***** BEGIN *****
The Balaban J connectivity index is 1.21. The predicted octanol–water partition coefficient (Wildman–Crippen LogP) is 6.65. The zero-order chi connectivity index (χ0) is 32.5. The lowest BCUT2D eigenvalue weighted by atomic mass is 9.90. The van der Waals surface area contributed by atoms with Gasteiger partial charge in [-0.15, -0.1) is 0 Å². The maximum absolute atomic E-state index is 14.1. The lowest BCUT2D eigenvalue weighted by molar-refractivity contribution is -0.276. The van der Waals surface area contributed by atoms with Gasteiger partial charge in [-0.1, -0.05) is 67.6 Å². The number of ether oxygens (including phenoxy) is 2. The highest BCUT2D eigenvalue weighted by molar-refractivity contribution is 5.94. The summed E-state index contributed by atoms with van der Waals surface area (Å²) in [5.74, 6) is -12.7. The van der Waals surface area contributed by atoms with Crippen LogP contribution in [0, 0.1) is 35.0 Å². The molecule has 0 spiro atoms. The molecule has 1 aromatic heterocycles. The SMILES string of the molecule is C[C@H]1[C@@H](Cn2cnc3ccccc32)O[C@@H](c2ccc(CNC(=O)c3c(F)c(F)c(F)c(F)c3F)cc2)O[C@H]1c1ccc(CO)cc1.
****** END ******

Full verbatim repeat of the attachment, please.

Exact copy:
The Balaban J connectivity index is 1.21. The predicted octanol–water partition coefficient (Wildman–Crippen LogP) is 6.65. The zero-order chi connectivity index (χ0) is 32.5. The lowest BCUT2D eigenvalue weighted by atomic mass is 9.90. The van der Waals surface area contributed by atoms with Gasteiger partial charge in [-0.15, -0.1) is 0 Å². The maximum absolute atomic E-state index is 14.1. The lowest BCUT2D eigenvalue weighted by molar-refractivity contribution is -0.276. The van der Waals surface area contributed by atoms with Gasteiger partial charge in [-0.1, -0.05) is 67.6 Å². The number of ether oxygens (including phenoxy) is 2. The highest BCUT2D eigenvalue weighted by molar-refractivity contribution is 5.94. The summed E-state index contributed by atoms with van der Waals surface area (Å²) in [5.74, 6) is -12.7. The van der Waals surface area contributed by atoms with Crippen LogP contribution in [0, 0.1) is 35.0 Å². The molecule has 0 spiro atoms. The molecule has 1 aromatic heterocycles. The SMILES string of the molecule is C[C@H]1[C@@H](Cn2cnc3ccccc32)O[C@@H](c2ccc(CNC(=O)c3c(F)c(F)c(F)c(F)c3F)cc2)O[C@H]1c1ccc(CO)cc1.